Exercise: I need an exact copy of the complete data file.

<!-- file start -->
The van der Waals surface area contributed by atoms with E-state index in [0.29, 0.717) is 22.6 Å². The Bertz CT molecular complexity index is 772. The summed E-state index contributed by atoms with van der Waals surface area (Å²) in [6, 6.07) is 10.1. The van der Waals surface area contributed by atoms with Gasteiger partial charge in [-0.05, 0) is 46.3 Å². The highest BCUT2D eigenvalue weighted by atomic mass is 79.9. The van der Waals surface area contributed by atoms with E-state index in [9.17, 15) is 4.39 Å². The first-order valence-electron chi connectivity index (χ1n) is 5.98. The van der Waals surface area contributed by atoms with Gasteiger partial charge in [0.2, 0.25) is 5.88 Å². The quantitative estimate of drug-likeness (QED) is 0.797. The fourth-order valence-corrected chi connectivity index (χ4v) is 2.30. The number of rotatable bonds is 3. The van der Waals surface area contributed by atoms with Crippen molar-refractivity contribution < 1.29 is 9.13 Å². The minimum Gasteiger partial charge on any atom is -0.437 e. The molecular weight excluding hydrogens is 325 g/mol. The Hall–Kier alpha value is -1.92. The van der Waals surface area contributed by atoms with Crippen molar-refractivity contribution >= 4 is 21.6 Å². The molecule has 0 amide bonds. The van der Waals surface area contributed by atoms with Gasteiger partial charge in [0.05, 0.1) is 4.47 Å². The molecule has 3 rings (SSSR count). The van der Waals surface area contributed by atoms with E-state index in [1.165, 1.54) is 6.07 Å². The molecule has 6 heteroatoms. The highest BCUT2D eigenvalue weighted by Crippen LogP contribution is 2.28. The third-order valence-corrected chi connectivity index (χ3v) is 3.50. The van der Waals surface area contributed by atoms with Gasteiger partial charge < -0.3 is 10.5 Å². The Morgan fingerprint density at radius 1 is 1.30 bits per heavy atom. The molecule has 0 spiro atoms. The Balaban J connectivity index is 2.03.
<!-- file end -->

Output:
The van der Waals surface area contributed by atoms with E-state index in [0.29, 0.717) is 22.6 Å². The Bertz CT molecular complexity index is 772. The summed E-state index contributed by atoms with van der Waals surface area (Å²) in [6, 6.07) is 10.1. The van der Waals surface area contributed by atoms with Gasteiger partial charge in [-0.05, 0) is 46.3 Å². The highest BCUT2D eigenvalue weighted by atomic mass is 79.9. The van der Waals surface area contributed by atoms with E-state index in [9.17, 15) is 4.39 Å². The first-order valence-electron chi connectivity index (χ1n) is 5.98. The van der Waals surface area contributed by atoms with Gasteiger partial charge in [0.2, 0.25) is 5.88 Å². The quantitative estimate of drug-likeness (QED) is 0.797. The fourth-order valence-corrected chi connectivity index (χ4v) is 2.30. The number of rotatable bonds is 3. The van der Waals surface area contributed by atoms with Crippen molar-refractivity contribution < 1.29 is 9.13 Å². The minimum Gasteiger partial charge on any atom is -0.437 e. The molecular weight excluding hydrogens is 325 g/mol. The Hall–Kier alpha value is -1.92. The van der Waals surface area contributed by atoms with Crippen molar-refractivity contribution >= 4 is 21.6 Å². The molecule has 0 amide bonds. The van der Waals surface area contributed by atoms with Gasteiger partial charge in [0.05, 0.1) is 4.47 Å². The molecule has 3 rings (SSSR count). The van der Waals surface area contributed by atoms with E-state index in [1.165, 1.54) is 6.07 Å². The molecule has 6 heteroatoms. The highest BCUT2D eigenvalue weighted by Crippen LogP contribution is 2.28. The third-order valence-corrected chi connectivity index (χ3v) is 3.50. The van der Waals surface area contributed by atoms with Gasteiger partial charge < -0.3 is 10.5 Å². The Morgan fingerprint density at radius 1 is 1.30 bits per heavy atom. The molecule has 0 spiro atoms. The Balaban J connectivity index is 2.03.